About Color Blindness

Did you know that one in 12 men (8%) and one in 200 women (.5%) are color blind―13 million in the US, 30 million in Europe and 350 million worldwide? People with red-green Color Vision Deficiency (CVD, or “color blindness”) only see about 10% of the one million hues and shades visible to those with regular color vision. That’s why at work, school, in daily life or when viewing art, it is hard for them to see red or green or any colors containing them.

To the red-green color blind, red looks brown, pink seems gray, green appears tan, yellow or gray, and purple looks blue. Colors seem dull, “washed out” and difficult to tell apart. In fact, below is an example of how the color blind see Oleanders, by Martin Johnson Heade, here at the Harn Museum of Art.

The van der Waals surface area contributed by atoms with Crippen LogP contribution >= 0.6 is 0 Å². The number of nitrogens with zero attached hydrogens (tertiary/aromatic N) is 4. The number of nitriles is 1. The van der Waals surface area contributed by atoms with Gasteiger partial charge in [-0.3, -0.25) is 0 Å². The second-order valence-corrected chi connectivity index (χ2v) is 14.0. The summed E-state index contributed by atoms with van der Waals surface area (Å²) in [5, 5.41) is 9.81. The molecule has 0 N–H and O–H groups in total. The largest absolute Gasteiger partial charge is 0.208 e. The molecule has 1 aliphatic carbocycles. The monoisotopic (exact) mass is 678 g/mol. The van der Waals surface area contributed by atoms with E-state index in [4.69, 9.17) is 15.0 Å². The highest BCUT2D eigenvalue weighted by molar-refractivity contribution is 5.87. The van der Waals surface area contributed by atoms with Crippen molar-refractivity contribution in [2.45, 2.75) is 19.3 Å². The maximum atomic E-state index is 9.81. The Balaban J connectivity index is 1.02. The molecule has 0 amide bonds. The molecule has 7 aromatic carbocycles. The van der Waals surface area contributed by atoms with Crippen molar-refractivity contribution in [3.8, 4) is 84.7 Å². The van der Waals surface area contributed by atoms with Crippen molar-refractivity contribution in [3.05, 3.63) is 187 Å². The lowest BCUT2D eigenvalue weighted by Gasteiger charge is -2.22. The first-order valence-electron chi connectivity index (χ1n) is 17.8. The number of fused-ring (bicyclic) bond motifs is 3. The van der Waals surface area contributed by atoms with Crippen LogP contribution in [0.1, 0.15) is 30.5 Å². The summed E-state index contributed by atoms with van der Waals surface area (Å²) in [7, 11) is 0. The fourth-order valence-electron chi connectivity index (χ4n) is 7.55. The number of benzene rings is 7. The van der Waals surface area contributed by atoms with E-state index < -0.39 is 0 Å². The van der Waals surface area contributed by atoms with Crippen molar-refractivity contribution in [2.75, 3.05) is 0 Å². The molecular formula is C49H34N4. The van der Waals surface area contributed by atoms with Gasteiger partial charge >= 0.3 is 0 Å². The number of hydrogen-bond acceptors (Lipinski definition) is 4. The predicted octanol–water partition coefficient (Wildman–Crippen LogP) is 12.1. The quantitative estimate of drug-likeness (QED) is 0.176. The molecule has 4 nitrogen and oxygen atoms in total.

Color blindness comparison of viewing "Oleanders" by Martin Johnson Heade with and without Enchroma glasses

To ensure everyone can enjoy the beauty of the art on view at the Harn, we are offering EnChroma Color Blind Glasses for visitors to check out at our Visitor Services desk.